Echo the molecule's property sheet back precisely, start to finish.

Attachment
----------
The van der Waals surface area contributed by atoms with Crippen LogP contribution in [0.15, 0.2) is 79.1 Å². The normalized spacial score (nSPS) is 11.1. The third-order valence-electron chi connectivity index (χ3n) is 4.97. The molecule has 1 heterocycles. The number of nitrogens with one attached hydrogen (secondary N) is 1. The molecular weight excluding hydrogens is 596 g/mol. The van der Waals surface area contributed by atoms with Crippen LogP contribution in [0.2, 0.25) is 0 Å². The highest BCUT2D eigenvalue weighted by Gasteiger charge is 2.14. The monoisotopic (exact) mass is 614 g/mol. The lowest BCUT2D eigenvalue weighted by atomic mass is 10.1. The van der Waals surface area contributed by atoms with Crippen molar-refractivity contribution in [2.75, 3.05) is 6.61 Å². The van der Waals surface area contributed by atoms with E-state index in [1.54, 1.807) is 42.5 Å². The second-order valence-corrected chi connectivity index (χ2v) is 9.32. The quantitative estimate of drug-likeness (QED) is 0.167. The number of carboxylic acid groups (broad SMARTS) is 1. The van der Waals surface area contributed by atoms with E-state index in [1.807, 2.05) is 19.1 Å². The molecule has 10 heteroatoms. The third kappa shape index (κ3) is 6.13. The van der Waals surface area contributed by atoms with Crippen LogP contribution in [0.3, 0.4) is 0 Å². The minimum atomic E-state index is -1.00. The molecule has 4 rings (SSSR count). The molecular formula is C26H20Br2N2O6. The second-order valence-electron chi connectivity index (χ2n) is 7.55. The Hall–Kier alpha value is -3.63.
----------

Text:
The van der Waals surface area contributed by atoms with Crippen LogP contribution in [0.15, 0.2) is 79.1 Å². The normalized spacial score (nSPS) is 11.1. The third-order valence-electron chi connectivity index (χ3n) is 4.97. The molecule has 1 heterocycles. The number of nitrogens with one attached hydrogen (secondary N) is 1. The molecular weight excluding hydrogens is 596 g/mol. The van der Waals surface area contributed by atoms with Crippen LogP contribution in [0.2, 0.25) is 0 Å². The highest BCUT2D eigenvalue weighted by Gasteiger charge is 2.14. The monoisotopic (exact) mass is 614 g/mol. The lowest BCUT2D eigenvalue weighted by atomic mass is 10.1. The van der Waals surface area contributed by atoms with Crippen molar-refractivity contribution in [2.75, 3.05) is 6.61 Å². The van der Waals surface area contributed by atoms with E-state index in [1.54, 1.807) is 42.5 Å². The second-order valence-corrected chi connectivity index (χ2v) is 9.32. The quantitative estimate of drug-likeness (QED) is 0.167. The number of carboxylic acid groups (broad SMARTS) is 1. The van der Waals surface area contributed by atoms with E-state index in [1.807, 2.05) is 19.1 Å². The molecule has 10 heteroatoms. The third kappa shape index (κ3) is 6.13. The van der Waals surface area contributed by atoms with Crippen LogP contribution in [0.3, 0.4) is 0 Å². The minimum atomic E-state index is -1.00. The molecule has 4 rings (SSSR count). The molecular formula is C26H20Br2N2O6. The second-order valence-electron chi connectivity index (χ2n) is 7.55. The Hall–Kier alpha value is -3.63.